Turning rotten tomatoes, waste fruit into biogas

February 10th, 2012 - 12:58 pm ICT by IANS  

London, Feb 10 (IANS) Rotting tomatoes, brown bananas and overripe cherries — the waste from wholesale marts usually ends on the compost heap. But fermenting this food waste produces methane, also known as biogas, which can be compressed into high-pressure cylinders and used as fuel for vehicles, according to new research.

Natural gas is kinder on the wallet, but it is also a fossil fuel. Researchers at Fraunhofer Institute for Interfacial Engineering and Biotechnology (IGB), Germany, have now developed an alternative from fruit and vegetable waste generated by wholesale markets.

In early 2012, researchers will begin operating a pilot plant adjacent to Stuttgart’s wholesale market. It will use various micro organisms to generate sought-after methane from food waste in a two-stage digestion process that lasts just a few days.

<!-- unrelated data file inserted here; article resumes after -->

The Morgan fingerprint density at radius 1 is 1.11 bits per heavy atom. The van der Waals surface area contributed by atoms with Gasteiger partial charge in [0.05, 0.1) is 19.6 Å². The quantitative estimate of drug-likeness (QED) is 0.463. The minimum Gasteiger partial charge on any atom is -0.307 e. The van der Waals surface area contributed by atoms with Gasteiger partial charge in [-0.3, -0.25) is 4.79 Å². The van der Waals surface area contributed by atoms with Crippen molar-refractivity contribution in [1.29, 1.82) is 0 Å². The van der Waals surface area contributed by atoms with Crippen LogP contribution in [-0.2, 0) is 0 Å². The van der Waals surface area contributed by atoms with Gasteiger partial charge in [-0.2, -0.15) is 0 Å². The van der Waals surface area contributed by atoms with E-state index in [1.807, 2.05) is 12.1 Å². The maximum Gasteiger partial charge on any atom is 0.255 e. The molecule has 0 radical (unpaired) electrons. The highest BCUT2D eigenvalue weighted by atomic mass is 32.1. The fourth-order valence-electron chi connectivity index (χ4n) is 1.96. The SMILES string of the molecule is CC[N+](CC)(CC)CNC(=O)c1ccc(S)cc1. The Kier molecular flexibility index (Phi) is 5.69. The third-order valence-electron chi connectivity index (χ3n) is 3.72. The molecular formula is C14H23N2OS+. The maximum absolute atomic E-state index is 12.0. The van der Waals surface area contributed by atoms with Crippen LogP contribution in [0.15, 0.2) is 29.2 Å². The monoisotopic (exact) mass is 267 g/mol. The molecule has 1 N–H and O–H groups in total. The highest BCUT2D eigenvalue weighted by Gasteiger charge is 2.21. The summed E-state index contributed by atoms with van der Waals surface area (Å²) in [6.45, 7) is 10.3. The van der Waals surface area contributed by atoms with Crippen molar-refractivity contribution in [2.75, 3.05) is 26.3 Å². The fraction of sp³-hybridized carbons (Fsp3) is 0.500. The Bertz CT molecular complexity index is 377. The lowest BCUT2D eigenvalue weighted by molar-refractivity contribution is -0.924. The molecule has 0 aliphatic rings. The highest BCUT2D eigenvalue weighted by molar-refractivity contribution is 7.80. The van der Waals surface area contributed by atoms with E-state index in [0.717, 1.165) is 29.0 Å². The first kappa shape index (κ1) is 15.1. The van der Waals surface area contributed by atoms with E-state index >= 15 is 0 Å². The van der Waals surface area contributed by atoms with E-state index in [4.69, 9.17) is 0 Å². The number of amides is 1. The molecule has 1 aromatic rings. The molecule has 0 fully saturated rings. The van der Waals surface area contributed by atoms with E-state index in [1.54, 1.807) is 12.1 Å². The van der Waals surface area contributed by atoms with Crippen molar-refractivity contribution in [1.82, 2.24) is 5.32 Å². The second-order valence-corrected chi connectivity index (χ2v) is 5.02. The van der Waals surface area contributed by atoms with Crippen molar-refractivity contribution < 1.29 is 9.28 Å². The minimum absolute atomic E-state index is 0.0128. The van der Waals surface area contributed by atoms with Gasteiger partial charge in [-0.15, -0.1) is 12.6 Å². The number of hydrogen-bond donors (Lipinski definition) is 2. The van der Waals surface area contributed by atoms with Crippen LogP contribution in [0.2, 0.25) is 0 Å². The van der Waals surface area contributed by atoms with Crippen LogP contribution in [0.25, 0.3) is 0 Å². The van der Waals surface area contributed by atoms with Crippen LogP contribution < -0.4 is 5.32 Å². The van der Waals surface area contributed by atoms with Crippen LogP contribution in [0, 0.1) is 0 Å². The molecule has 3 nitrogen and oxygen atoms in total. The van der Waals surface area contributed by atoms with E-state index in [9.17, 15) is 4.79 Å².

“The waste contains a lot of water and has a very low lignocellulose content, so it’s highly suitable for rapid fermentation,” said Ing. Ursula Schließmann, head of department at IGB, according to a university statement.

But it still presents a challenge because its precise composition varies every day. Sometimes it has a high proportion of citrus fruits, while at other times there are more cherries, plums and lettuce.

On days with a higher citrus fruit content, the researchers have to adjust the pH value through substrate management because these fruits are very acidic.

“We hold the waste in several storage tanks, where a number of parameters are automatically calculated — including the pH value,” said Schließmann.

“An indicator for acidity or alkalinity is known as the pH value. A pH value of seven means a substance is neutral. The lower value indicates acidity, and a higher value is a sign of alkalinity,” Schließmann said.

“The specially designed management system determines exactly how many litres of waste from which containers should be mixed together and fed to the micro organisms,” explained Schließmann.

Another advantage of the new plant lies in the fact that absolutely everything it generates can be utilised - the biogas, the liquid filtrate and even the sludgy residue that cannot be broken down any further.

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